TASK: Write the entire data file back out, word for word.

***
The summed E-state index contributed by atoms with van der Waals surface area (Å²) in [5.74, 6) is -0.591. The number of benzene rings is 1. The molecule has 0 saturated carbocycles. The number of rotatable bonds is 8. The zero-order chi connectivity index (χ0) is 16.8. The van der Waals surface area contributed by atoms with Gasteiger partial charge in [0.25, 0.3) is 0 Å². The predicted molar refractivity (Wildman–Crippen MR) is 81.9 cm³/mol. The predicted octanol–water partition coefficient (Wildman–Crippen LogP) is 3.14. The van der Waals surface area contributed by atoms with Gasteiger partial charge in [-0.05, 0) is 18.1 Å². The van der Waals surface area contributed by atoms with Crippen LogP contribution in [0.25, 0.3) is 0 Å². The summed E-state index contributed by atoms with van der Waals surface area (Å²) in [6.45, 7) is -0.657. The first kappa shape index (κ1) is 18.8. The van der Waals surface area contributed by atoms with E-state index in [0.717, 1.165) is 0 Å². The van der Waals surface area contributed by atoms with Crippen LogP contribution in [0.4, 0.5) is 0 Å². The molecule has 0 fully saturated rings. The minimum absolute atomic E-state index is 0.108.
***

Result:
The summed E-state index contributed by atoms with van der Waals surface area (Å²) in [5.74, 6) is -0.591. The number of benzene rings is 1. The molecule has 0 saturated carbocycles. The number of rotatable bonds is 8. The zero-order chi connectivity index (χ0) is 16.8. The van der Waals surface area contributed by atoms with Gasteiger partial charge in [0.25, 0.3) is 0 Å². The predicted molar refractivity (Wildman–Crippen MR) is 81.9 cm³/mol. The predicted octanol–water partition coefficient (Wildman–Crippen LogP) is 3.14. The van der Waals surface area contributed by atoms with Gasteiger partial charge in [-0.05, 0) is 18.1 Å². The van der Waals surface area contributed by atoms with Crippen LogP contribution in [0.25, 0.3) is 0 Å². The summed E-state index contributed by atoms with van der Waals surface area (Å²) in [6.45, 7) is -0.657. The first kappa shape index (κ1) is 18.8. The van der Waals surface area contributed by atoms with E-state index in [0.717, 1.165) is 0 Å². The van der Waals surface area contributed by atoms with Crippen LogP contribution in [0.4, 0.5) is 0 Å². The molecule has 0 fully saturated rings. The minimum absolute atomic E-state index is 0.108.